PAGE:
YES! It's a thing!
Firstly, You probably think I’m wilding 😂.
Secondly, I’m sure you are thinking “haaibo, is holding God accountable even a thing?”
Yes it is.
Read on to find out how to go about it.
Sometimes we wrestle with unjust things that happen in our personal lives and in the world. As a child of God, you find yourself wondering why God is not coming through or showing up when you need Him to. You pray but your prayers don’t yield anything fruitful. Backed in a corner, you start questioning whether God is faithful, hears your cries and sees what you are going through. Although the article isn’t about that, I want to assure you that He hears and sees it all.
Now with the picture I’ve painted above in mind (not the image of the dog 😂), shift your mind to how you can hold God accountable when you are faced with surreal circumstances. Circumstances that make you wail: “where art thou, Lord? You promised to never leave nor forsake me. Are you going to stand by and watch me drown?”
The idea of holding God accountable sounds uncanny and unchristian. Like, “who do you think you are? God does not answer to anyone!” Many may say this and feel this way because of a lack of understanding or knowledge of the covenant that God has with us (human beings).
Think of a Covenant as a legally binding agreement. Of all the definitions I found online, this one from the Bible Project detailed it better for me:
“A covenant is a chosen relationship or partnership in which two parties make binding promises to each other and work together to reach a common goal. They’re often accompanied by oaths, signs, and ceremonies. Covenants contain defined obligations and commitments, but differ from a contract in that they are relational and personal.”
I'm sure you’ve experienced a situation whereby you and another person are in conflict because of unknowingly (because they were never communicated) unmet expectations. The truth is, if you haven’t had prior contracting with someone to agree on things, it is difficult to hold them accountable because in essence, you both have no full understanding of what defines your relationship and what to expect from one another. In the same way, our covenant with God entails relational habits + promises. For example, in John 15:4, God, through Jesus, says "abide in me and I will abide in you". If you have done your part but are not feeling his presence, you have to exercise your questioning muscle like David did in many scriptures such as Psalms 10, 22 and 43.
The only way to hold this position though and to rightfully engage God to hold him accountable is to first open your Bible. Immerse yourself in scripture to have a better understanding of the covenant God has with human beings. Then agree to play your part actively to abide by the prescriptions of the covenant. This is not just beneficial to increasing and solidifying your knowledge of God but it will bring you into a deeper and intimate relationship with Him.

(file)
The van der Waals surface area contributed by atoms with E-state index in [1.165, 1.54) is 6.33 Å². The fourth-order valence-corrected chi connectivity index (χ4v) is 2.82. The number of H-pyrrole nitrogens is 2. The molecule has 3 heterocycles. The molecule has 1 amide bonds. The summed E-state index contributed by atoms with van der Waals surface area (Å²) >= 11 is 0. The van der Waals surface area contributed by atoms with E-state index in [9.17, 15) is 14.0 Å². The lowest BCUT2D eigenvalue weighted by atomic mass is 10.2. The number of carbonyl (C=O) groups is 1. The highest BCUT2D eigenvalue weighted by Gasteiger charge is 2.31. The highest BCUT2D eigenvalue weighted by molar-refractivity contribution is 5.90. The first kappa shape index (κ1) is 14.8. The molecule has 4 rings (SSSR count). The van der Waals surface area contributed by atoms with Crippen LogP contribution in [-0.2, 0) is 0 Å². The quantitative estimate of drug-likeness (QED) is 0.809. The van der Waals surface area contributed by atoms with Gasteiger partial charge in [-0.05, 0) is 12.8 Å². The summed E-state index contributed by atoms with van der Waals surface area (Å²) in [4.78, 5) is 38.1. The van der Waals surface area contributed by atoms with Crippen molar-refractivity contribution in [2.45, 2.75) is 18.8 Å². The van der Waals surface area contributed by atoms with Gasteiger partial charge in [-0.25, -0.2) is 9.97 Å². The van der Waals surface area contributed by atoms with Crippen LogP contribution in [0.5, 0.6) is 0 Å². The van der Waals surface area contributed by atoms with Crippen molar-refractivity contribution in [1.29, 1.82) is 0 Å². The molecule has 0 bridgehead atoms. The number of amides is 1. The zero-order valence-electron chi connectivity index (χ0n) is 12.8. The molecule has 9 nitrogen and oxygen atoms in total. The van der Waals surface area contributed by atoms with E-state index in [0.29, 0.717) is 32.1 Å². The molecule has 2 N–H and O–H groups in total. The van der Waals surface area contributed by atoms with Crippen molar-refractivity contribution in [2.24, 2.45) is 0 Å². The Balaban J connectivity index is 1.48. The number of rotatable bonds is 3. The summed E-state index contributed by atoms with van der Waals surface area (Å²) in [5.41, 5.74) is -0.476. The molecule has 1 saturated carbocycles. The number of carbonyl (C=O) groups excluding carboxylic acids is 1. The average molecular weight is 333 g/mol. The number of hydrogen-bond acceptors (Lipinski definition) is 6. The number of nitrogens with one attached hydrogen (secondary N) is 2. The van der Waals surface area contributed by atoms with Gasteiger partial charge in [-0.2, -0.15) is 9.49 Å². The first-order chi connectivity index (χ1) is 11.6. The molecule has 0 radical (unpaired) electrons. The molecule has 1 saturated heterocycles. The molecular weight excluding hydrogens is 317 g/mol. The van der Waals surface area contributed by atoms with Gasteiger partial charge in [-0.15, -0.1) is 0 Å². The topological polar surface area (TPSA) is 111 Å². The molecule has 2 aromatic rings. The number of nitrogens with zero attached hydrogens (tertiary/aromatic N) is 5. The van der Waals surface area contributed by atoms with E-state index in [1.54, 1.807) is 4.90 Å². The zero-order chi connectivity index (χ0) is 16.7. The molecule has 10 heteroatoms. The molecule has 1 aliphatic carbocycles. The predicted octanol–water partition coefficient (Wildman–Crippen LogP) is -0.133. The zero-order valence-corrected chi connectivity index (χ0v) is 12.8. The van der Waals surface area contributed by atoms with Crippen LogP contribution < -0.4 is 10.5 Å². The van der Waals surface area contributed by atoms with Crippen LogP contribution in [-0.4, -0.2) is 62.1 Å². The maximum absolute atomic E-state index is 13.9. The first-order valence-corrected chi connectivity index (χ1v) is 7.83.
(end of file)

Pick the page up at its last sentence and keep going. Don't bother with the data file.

We see many examples of this in the Bible. Like the time Moses became the voice of reason when he courageously pleaded with God to change His mind about destroying the Israelites after they worshipped a golden calf they had created from their gold belongings (Exodus 32:1-14).
And the time Abraham (in Genesis 18:23-33) asked God why He saw it fit to destroy Sodom in it’s entirety even when there might be innocent people in that land. We know that eventually Sodom was destroyed to fulfil what God saw fit. However, God kept the conversation He had with Abraham in mind, resulting in Lot and his family being rescued (Genesis 19:29).
David, Moses and Abraham and many others in the Bible understood the covenant they had with God. They had a personal and intimate relationship with Him. This, empowered them to speak with authority (maintaining their humility) to God to ensure what He has promised gets fulfilled.
So as you pray, do so from a place of knowledge and wisdom. Like Pastor Tony Evans writes, we should “pray according to our covenantal rights.” The key to knowing what these rights are, is to come to the Lord not just to pray for our needs but to spend time meditating on His word (see Psalms 1 and Joshua 1:8).
Make today the day you start on this journey.
Think and reflect:
what are my covenantal rights pertaining to the situation I am faced with? Remember though that with rights, comes responsibility. Your follow up question should then be:
What part do I need to play for the fulfilment of my covenantal rights?
If you enjoyed this article, be sure to tune into Season 1 of the Village Conversations Podcast for similar content. For ease of access, here is the link: Village Conversations Podcast Season 1.